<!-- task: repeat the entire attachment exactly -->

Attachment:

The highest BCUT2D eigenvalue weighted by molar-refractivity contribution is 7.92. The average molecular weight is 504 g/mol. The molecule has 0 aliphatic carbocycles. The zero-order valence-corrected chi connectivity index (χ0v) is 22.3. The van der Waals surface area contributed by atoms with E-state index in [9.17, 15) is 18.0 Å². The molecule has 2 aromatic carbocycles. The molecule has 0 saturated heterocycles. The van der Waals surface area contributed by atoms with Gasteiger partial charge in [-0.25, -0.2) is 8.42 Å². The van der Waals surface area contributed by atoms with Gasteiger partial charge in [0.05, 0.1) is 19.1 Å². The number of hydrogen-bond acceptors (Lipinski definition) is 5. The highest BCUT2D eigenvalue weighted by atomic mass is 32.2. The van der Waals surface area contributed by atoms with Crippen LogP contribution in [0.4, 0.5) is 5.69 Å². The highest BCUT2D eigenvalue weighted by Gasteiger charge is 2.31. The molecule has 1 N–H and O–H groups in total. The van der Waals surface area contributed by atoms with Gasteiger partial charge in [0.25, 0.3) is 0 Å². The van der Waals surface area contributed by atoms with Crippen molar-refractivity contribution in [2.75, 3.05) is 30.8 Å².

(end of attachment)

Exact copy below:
The highest BCUT2D eigenvalue weighted by molar-refractivity contribution is 7.92. The average molecular weight is 504 g/mol. The molecule has 0 aliphatic carbocycles. The zero-order valence-corrected chi connectivity index (χ0v) is 22.3. The van der Waals surface area contributed by atoms with E-state index in [9.17, 15) is 18.0 Å². The molecule has 2 aromatic carbocycles. The molecule has 0 saturated heterocycles. The van der Waals surface area contributed by atoms with Gasteiger partial charge in [-0.25, -0.2) is 8.42 Å². The van der Waals surface area contributed by atoms with Gasteiger partial charge in [0.05, 0.1) is 19.1 Å². The number of hydrogen-bond acceptors (Lipinski definition) is 5. The highest BCUT2D eigenvalue weighted by atomic mass is 32.2. The van der Waals surface area contributed by atoms with Crippen LogP contribution in [0.4, 0.5) is 5.69 Å². The highest BCUT2D eigenvalue weighted by Gasteiger charge is 2.31. The molecule has 1 N–H and O–H groups in total. The van der Waals surface area contributed by atoms with Gasteiger partial charge in [0.25, 0.3) is 0 Å². The van der Waals surface area contributed by atoms with Crippen molar-refractivity contribution in [2.75, 3.05) is 30.8 Å².